Blog Post

NWS-DJ: No Action By DJ Board

Information from a representative of the Bancroft family that a majority of voting power was against a sale to News Corp. left the Dow Jones board without any actions to take, according to a statement issued by the company after a Wednesday afternoon board meeting. From the brief statement: “Approval of a merger under Delaware law requires approval of a majority of the outstanding voting power of the corporation. Accordingly, the Dow Jones Board of Directors has determined to take no action with respect to the proposal.”

That doesn’t mean this is going away, not by any stretch. As the Journal points out, “the company’s demurral only ratchets up the potential for tension and confusion among the Bancroft family, the Dow Jones board, and shareholders pressing the company to sell itself. … The family’s rejection is sure to upset Dow Jones’s nonfamily shareholders, many of whom traded into the stock in the past 48 hours on expectations of a sale.” The article includes a detailed explanation of the Bancroft family. One aspect worth remembering: unlike the family trusts at NYTCo, the Bancrofts are not obliged to vote together.

Update: An interesting piece in the NYT looks at what a sale could mean for some DJ execs. CEO Rich Zannino could qualiify for an exit package of $18.9 million or so while WSJ publisher Gordon Crovitz could get more than $7.2 million. The figures are based on the $60 option and instant vesting of options.

Update II: At DJ’s Barrons.com, Eric Savitz suggests the market thinks the Bancrofts are bluffing and offers some analyst round-up.

Also, stories are popping up about some eyebrow-raising options activity before news of the News Corp. bid was leaked to CNBC. The NYT: One options contract written a few days before the news brought in a paper profit of $4.6 million. “That profitable bet was one of severally unusually large trades in the options to buy shares of Dow Jones in the last week, indicating that some investors may have known about the acquisition offer ahead of time. … The heaviest trading in Dow Jones options happened on Monday, April 30, when volumes surpassed the number of option contracts that exchanged hands for the entire month of March, and Wednesday, April 25.”

3 Responses to “NWS-DJ: No Action By DJ Board”

  1. I don't understand how you can reject an offer with that kind of premium. I guess something is worth what someone is willing to pay, put it was worth $35 last week and somehow this week, $60 is too low. Something isn't right with that in my mind.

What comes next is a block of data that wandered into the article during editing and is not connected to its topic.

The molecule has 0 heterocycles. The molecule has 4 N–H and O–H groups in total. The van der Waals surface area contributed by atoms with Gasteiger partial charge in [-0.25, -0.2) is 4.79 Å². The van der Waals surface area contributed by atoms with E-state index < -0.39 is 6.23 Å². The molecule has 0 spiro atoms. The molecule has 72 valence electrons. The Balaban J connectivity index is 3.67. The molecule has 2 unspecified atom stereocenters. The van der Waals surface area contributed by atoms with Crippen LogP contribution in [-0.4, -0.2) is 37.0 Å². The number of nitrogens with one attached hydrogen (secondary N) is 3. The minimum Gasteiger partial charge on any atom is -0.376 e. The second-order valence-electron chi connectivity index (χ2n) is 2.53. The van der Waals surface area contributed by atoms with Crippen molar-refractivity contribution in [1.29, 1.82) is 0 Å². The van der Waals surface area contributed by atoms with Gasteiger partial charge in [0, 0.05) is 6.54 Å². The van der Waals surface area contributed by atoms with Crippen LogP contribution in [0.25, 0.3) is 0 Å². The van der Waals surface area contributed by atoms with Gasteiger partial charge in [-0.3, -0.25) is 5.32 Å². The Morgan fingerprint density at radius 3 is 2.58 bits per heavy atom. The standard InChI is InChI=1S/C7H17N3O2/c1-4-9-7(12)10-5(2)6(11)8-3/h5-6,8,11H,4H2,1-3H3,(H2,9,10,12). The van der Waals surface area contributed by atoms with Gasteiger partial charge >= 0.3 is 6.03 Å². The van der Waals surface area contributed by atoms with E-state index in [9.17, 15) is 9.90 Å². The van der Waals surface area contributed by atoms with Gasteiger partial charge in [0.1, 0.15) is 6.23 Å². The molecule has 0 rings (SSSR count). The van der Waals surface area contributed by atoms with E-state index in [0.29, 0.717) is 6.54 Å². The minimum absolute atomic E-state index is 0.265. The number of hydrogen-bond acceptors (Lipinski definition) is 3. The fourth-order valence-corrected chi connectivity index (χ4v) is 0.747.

Percy
    http://www.percyengine.com

  2. Certainly, we know the Bancrofts won't see an offer like this for quite awhile. While we follow the money — always fun — it's as important to talk about the family's responsibility to readers is as it is their responsibility to non-family shareholders, as Henry Blodgett has done

    The Journal itself has become a more vital news source over the last several years, with incisive, knowledgable reporting on everything from the Iraq war to making the stock back-dating story an important one. That's valuable, but even more valuable in a world where major metros — L.A. Times, Chicago Tribune, Miami Herald, Dallas Morning News, among others — have cut back on national and international reporting.

    That leaves us with the Journal, the Times and the Post, as well as ubiquitous AP. Both the Times and Post of course enjoy (?!) two-tier structures. So as goes Dow Jones, could go the Times and the Post. Both are under the same pressures of challenged ad revenues and circulation. If Rupert or others with lesser historical concern for high-quality, independent journalism, where exactly would that leave this little struggling democracy of ours? More thoughts on the whether this two-tier structure is indeed an effective firewall at: http://www.contentbridges.com

  3. Staci,

    I agree, while this is far from a done deal it's a deal that's going to be done. There is no other deal for Dow Jones that's likely to make sense any time soon. That's not to say that it's a likable deal in some ways but it's the deal that shareholders have a right to consider seriously. The Bancrofts have faith in Zannino, Crovitz and Hart and it's not misplaced faith, but it is going to take more than they can deliver to keep up with the pace of change in business media.

    All the best,
    John Blossom